The use of gates or portals in sandplay scenes may symbolize the process of preparation and approach, the actual passage or journey, and the experience of successfully navigating the passage. The use of a gate may signal the awareness of or the ability to navigate a psychological passage.
The sacred Japanese torii gate, consisting of two upright posts with a crossbeam, may symbolize themes related to transition and transformation. In sandplay, the torii may represent the readiness prior to a journey, including the preparation one must make. Bradway and McCoard (1997) explain that the torii gate may symbolize "the boundary between the conscious and the unconscious; movement may be in either direction". The use of the torii gate may also be representative of the "release of energy for life which occurs after the experience of passing through the gate" (1997 p. 93).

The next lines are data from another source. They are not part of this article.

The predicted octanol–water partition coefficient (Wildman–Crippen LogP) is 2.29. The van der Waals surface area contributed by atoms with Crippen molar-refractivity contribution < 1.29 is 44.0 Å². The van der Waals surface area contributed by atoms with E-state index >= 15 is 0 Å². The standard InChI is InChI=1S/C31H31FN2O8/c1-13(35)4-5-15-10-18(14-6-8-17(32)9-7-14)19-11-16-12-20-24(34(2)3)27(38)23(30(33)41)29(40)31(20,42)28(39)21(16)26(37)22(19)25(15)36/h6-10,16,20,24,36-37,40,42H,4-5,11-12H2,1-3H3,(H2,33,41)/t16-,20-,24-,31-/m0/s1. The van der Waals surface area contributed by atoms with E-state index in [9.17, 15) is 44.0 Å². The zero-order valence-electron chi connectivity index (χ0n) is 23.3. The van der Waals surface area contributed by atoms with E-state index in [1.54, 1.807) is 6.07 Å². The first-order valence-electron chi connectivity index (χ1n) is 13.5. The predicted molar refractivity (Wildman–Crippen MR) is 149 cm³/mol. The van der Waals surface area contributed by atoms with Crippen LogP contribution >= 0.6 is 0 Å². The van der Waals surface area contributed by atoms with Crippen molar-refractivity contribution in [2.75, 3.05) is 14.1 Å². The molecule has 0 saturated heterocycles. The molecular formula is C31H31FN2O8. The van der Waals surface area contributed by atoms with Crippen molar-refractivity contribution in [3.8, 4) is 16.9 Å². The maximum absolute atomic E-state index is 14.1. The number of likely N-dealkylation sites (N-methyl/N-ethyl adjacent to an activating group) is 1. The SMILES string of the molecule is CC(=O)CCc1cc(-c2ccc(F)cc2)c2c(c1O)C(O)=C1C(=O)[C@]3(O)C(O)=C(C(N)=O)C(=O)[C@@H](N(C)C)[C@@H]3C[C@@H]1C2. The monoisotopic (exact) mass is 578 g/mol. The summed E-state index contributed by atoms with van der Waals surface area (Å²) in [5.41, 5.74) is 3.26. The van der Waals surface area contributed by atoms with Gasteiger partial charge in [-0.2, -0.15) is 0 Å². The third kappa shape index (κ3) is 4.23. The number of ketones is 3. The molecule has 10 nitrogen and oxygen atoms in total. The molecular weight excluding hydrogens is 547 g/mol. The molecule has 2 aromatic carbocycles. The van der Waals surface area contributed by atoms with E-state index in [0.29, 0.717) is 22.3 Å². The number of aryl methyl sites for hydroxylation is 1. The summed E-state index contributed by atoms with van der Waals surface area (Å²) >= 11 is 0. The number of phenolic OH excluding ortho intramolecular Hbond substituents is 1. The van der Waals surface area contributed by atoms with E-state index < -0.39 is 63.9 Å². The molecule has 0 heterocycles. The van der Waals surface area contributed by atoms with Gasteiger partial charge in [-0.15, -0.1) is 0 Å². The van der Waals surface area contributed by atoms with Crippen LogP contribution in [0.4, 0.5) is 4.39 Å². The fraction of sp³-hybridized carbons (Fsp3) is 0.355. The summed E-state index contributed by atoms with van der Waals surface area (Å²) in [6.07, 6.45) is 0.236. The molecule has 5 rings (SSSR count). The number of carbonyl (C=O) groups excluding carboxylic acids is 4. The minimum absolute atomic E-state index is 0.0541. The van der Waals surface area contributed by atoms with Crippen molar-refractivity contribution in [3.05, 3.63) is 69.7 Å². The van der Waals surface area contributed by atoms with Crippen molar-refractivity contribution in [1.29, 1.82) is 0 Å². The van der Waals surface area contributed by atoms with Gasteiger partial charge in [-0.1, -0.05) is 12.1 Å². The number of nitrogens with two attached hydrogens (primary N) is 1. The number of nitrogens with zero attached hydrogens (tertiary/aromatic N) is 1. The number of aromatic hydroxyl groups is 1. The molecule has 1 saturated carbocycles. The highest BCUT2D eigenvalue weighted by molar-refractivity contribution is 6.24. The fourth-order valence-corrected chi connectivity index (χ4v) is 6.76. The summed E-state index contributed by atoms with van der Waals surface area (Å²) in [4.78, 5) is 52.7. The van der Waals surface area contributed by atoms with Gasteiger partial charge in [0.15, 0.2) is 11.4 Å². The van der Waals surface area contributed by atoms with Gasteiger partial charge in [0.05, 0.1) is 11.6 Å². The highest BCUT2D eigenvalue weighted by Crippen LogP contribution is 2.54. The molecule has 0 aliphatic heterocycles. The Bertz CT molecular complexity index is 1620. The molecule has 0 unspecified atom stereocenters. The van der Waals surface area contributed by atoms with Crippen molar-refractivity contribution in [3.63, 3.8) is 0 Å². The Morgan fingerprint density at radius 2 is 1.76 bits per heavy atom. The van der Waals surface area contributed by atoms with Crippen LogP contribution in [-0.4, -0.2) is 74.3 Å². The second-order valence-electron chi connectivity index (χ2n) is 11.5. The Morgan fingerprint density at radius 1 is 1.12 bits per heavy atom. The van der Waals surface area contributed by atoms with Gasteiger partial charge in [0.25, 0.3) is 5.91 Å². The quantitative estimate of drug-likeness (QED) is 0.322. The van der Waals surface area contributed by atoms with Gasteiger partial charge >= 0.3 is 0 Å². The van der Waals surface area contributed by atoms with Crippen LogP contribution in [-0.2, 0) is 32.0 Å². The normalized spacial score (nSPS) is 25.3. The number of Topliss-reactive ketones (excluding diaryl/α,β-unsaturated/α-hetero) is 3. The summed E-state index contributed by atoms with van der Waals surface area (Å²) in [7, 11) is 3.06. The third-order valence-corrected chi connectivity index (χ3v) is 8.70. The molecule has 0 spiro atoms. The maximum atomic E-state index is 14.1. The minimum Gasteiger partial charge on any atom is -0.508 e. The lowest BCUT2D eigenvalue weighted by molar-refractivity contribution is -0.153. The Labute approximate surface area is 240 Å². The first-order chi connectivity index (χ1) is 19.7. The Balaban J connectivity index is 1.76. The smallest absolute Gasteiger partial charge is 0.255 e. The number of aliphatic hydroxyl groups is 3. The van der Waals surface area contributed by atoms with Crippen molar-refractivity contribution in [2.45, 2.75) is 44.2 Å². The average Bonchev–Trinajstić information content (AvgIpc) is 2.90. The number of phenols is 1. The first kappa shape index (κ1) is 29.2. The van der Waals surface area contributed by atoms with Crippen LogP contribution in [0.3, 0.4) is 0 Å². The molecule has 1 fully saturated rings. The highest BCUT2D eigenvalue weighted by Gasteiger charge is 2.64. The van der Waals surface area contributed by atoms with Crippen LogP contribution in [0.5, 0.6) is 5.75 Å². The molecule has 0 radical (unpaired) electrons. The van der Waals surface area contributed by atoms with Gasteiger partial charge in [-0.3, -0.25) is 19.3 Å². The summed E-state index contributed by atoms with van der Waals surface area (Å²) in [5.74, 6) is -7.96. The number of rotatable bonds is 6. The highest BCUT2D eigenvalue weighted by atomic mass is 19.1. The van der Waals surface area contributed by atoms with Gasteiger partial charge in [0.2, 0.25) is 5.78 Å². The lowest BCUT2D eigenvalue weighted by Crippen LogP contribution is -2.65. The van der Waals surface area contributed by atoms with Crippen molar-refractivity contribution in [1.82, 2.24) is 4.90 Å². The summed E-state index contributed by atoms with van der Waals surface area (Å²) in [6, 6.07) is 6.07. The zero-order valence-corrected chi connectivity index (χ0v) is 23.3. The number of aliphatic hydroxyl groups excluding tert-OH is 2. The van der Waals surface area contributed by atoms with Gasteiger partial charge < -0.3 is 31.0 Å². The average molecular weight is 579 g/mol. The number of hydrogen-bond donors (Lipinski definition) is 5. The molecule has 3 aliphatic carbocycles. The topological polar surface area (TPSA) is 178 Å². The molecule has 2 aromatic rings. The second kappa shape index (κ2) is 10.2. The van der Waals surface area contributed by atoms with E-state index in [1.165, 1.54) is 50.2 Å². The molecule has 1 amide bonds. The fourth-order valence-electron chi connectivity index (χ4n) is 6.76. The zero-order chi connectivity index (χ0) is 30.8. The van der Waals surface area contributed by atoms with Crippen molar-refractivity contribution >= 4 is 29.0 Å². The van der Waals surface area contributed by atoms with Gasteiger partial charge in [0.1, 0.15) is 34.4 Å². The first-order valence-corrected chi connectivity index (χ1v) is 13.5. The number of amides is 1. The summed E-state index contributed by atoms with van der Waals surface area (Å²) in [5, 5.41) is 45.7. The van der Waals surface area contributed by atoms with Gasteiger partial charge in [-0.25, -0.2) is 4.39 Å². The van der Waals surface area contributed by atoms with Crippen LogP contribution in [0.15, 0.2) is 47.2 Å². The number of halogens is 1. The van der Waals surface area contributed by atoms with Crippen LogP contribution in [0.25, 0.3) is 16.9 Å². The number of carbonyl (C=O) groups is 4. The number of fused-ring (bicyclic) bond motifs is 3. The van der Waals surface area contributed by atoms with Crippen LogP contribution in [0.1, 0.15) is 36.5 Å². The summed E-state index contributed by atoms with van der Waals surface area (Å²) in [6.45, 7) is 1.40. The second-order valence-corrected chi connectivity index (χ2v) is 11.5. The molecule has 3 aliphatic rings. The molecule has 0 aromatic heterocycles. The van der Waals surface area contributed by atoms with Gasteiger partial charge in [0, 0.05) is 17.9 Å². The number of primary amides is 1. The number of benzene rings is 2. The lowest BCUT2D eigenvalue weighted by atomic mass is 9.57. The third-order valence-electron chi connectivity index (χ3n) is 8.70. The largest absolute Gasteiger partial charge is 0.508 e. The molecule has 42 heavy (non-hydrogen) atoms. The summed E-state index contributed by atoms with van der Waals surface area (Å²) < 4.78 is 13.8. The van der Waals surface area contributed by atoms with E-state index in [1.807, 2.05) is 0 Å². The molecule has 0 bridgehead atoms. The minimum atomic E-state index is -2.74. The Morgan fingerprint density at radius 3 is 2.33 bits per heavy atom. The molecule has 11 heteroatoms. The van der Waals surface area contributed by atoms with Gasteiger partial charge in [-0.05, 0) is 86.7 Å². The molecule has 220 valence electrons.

Gates in sandplay scenes can be closed to prevent passage and to protect or open to allow entry or passage. Bradway and McCoard offer insight into the use of a gate in a sandplay process. In an initial tray, the client placed a fence in front of a house. When asked about the fence the client explained that it was between where one lived and the world outside. A subsequent tray showed a house with a fence, yet this scene had an open gate with a dog coming through. "Now there is a gate in the fence and the dog, his instinctual feeling, can go through the gate and connect the house with the world outside" (Bradway and McCoard, 1997 p. 135).